Tuesday, 21 August 2018

“Some people talk to animals. Not many listen though. That's the problem.”

I've always been a huge, huge fan of Disney, but I haven't always been a fan of their treatment of Winnie The Pooh over the years. I've held Winnie the Pooh very close to my heart my entire life - I had a specially bound collection of A.A. Milne's complete works as a child that would be read to me before bed, before I learnt how to read it for myself every night. We lived not too far from Ashdown Forest, which is the real location of Hundred Acre Wood. Being able to tangle my childhood memories of jumping in the real Roo's Sandy Pit, playing Poohsticks with my mum on the footbridge, and visiting the tree that inspired Winnie The Pooh's home with the novels resulted in these stories meaning the absolute world to me because they were real. Growing up and re-reading A.A. Milne's words only reinforced their meaning as I realised how full of wit and wisdom they are.

I've always felt disappointed in how Disney have handled the characters. Up until very recently they've been treated as the exclusive domain of babies and toddlers with equally dumbed down films. I've always liked the earlier animations from the 60s and 70s, but they've really lost their way with the characters. However I've been pleasantly surprised to see them recently release some merchandise of Pooh aimed at adults in Clinton's and Primark, and have been counting down the days since I saw the trailer for their newest film Christopher Robin, which I finally saw today.

“When you are a Bear of Very Little Brain, and you Think of Things, you find sometimes that a Thing which seemed very Thingish inside you is quite different when it gets out into the open and has other people looking at it.” - Winnie The Pooh (A.A. Milne)
This is far more of a film aimed at adults than it is children, which unfortunately seemed to confuse the audience of very young kids who were expecting the usual Disney Winnie The Pooh fluff. It focuses on the story of Christopher Robin, but more so the character than A.A. Milne's real son as it deviates away from his biography pretty early on with his father dying while he's at boarding school (the real Christopher Robin was an adult when his father died, and they didn't have the best relationship. Christopher Robin was also a bookseller in Devon, not a luggage salesman in London, and his daughter had cerebral palsy which also isn't in the film.) The film never states that it's based on truth though, and I loved the fiction they created based on the character. To see Christopher Robin become weary from boarding school, losing his father, serving in the war and seeing his daughter grow up without him felt only too realistic, and made him being reunited with Pooh even more emotional. I'm not keen on films that force emotion out of the viewer, but I never felt manipulated into feeling sad as despite the fantastical element of the characters the rest of the film was incredibly realistic and relatable. And I loved the overarching message of holding onto the magic no matter how old you grow. Being a fan of Disney I've often been told by complete strangers to "grow up" as if liking things is somehow immature which I've always found a bit tragic. Just because you reach a certain age doesn't mean you have to abandon creativity and wonder and live a grey, boring life filled with work and drudgery. You can have fun and responsibilities at the same time.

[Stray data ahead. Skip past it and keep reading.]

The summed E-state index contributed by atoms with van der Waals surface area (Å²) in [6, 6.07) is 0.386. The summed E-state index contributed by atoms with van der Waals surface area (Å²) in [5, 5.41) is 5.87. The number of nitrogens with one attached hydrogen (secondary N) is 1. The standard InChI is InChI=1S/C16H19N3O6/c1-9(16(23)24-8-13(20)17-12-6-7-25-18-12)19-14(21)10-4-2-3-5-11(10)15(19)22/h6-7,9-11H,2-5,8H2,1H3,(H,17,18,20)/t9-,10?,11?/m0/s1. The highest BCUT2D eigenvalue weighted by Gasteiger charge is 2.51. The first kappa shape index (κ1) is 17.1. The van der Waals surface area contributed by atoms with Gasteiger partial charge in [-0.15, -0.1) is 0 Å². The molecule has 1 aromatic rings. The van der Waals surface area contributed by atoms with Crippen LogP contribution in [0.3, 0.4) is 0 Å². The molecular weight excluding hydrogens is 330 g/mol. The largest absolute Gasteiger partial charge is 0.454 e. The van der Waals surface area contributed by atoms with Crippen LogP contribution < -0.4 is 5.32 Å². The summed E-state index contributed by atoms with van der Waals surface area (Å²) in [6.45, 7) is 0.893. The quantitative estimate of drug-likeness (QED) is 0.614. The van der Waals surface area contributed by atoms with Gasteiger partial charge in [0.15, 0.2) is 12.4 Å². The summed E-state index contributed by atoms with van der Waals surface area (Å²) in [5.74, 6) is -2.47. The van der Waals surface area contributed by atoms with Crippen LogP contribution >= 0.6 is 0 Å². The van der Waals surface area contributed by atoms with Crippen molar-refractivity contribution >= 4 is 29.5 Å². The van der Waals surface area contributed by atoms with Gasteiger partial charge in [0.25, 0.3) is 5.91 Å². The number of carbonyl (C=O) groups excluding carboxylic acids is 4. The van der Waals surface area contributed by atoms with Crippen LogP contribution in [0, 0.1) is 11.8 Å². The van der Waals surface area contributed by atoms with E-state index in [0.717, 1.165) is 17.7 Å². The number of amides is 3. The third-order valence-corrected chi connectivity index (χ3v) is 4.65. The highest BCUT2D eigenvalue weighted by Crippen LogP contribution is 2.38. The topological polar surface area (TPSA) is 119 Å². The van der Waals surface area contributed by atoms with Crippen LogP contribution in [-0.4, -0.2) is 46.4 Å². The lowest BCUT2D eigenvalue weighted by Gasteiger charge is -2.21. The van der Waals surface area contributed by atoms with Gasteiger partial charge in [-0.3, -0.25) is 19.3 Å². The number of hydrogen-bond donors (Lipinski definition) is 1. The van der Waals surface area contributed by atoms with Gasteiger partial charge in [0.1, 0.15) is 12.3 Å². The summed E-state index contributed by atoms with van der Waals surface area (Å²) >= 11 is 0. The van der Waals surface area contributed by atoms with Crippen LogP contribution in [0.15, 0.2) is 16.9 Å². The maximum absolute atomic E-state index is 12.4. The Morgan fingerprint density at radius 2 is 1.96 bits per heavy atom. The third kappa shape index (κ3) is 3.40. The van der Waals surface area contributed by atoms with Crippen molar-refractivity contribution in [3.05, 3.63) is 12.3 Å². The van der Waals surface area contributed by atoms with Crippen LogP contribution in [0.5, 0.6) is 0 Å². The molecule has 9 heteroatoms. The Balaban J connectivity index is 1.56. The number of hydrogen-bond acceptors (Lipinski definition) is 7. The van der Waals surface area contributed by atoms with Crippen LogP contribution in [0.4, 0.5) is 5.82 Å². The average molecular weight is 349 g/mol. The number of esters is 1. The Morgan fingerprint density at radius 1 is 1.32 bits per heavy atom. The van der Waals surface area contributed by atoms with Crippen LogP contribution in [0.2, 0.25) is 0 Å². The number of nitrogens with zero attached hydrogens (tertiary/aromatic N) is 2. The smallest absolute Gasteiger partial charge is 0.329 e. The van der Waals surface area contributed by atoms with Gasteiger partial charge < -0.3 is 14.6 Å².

I really can't put into words just how much I loved this film, every single aspect of it was perfect and I loved how it included so many quotes from the original books. The only niggle I have is some of the voices, but that's just personal preference and me being used to the old animations. Jim Cummings has always done an amazing job as Sterling Holloway's replacement for Pooh Bear, and Tigger and Eeyore were spot on too. But the re-imagined voices for Piglet, Rabbit, Kanga, Roo, and Owl just left me a bit cold. There was nothing wrong with them per se, they just didn't sound like themselves which does feel like an important distinction with such beloved well known characters. I loved their re-design so much though, and how they look just like old toys of the time period. I might even have to get a Pooh Bear of my own!


  1. How amazing that you got to visit the real location, Sydney! What a shame that some people have told you to 'grow up'. It's a harmless interest and there's really no need to be judgemental. Like whatever you like, I say. If it brings back happy childhood memories, what more can you ask for? 😊

    1. Don't worry, I've never paid such ignorance any mind! And that's all it is with judgemental types :)

  2. This is such a lovely review, I love reading ones where someone has utterly loved the film they're talking about! And yes, these characters are so surprisingly wise!

    1. Thank you, I'm glad you enjoyed reading it!

  3. I'm glad to hear they did a wonderful job on this film. It looks quite magical and I hope I get to see it soon! I enjoyed reading your review!


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